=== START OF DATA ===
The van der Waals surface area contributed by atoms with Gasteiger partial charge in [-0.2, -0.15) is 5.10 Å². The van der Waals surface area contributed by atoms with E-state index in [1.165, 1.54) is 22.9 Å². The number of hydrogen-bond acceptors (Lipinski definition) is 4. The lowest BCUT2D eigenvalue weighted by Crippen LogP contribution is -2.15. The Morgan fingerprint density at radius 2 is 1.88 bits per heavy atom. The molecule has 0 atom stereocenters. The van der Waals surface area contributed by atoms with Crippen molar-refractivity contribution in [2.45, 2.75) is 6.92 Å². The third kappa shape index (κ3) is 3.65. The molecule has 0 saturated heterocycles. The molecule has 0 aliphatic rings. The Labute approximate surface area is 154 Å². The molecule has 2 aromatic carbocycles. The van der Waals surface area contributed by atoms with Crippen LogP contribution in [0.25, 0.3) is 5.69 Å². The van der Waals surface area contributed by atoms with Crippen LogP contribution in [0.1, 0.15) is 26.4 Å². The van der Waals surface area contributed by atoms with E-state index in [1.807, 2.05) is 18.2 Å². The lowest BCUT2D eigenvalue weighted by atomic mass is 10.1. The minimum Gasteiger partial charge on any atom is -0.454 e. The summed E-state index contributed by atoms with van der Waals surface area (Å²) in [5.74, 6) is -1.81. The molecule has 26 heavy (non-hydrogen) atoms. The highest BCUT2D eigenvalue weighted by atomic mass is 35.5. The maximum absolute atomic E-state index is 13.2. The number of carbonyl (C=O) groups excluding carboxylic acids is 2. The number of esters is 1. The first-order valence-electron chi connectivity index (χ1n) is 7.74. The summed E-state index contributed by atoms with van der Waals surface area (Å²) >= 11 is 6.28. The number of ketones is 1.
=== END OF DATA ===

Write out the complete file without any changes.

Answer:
The van der Waals surface area contributed by atoms with Gasteiger partial charge in [-0.2, -0.15) is 5.10 Å². The van der Waals surface area contributed by atoms with E-state index in [1.165, 1.54) is 22.9 Å². The number of hydrogen-bond acceptors (Lipinski definition) is 4. The lowest BCUT2D eigenvalue weighted by Crippen LogP contribution is -2.15. The Morgan fingerprint density at radius 2 is 1.88 bits per heavy atom. The molecule has 0 atom stereocenters. The van der Waals surface area contributed by atoms with Crippen molar-refractivity contribution in [2.45, 2.75) is 6.92 Å². The third kappa shape index (κ3) is 3.65. The molecule has 0 saturated heterocycles. The molecule has 0 aliphatic rings. The Labute approximate surface area is 154 Å². The molecule has 2 aromatic carbocycles. The van der Waals surface area contributed by atoms with Crippen LogP contribution in [0.25, 0.3) is 5.69 Å². The van der Waals surface area contributed by atoms with Crippen LogP contribution in [0.1, 0.15) is 26.4 Å². The van der Waals surface area contributed by atoms with E-state index in [1.807, 2.05) is 18.2 Å². The lowest BCUT2D eigenvalue weighted by atomic mass is 10.1. The minimum Gasteiger partial charge on any atom is -0.454 e. The summed E-state index contributed by atoms with van der Waals surface area (Å²) in [5.74, 6) is -1.81. The molecule has 26 heavy (non-hydrogen) atoms. The highest BCUT2D eigenvalue weighted by atomic mass is 35.5. The maximum absolute atomic E-state index is 13.2. The number of carbonyl (C=O) groups excluding carboxylic acids is 2. The number of esters is 1. The first-order valence-electron chi connectivity index (χ1n) is 7.74. The summed E-state index contributed by atoms with van der Waals surface area (Å²) >= 11 is 6.28. The number of ketones is 1.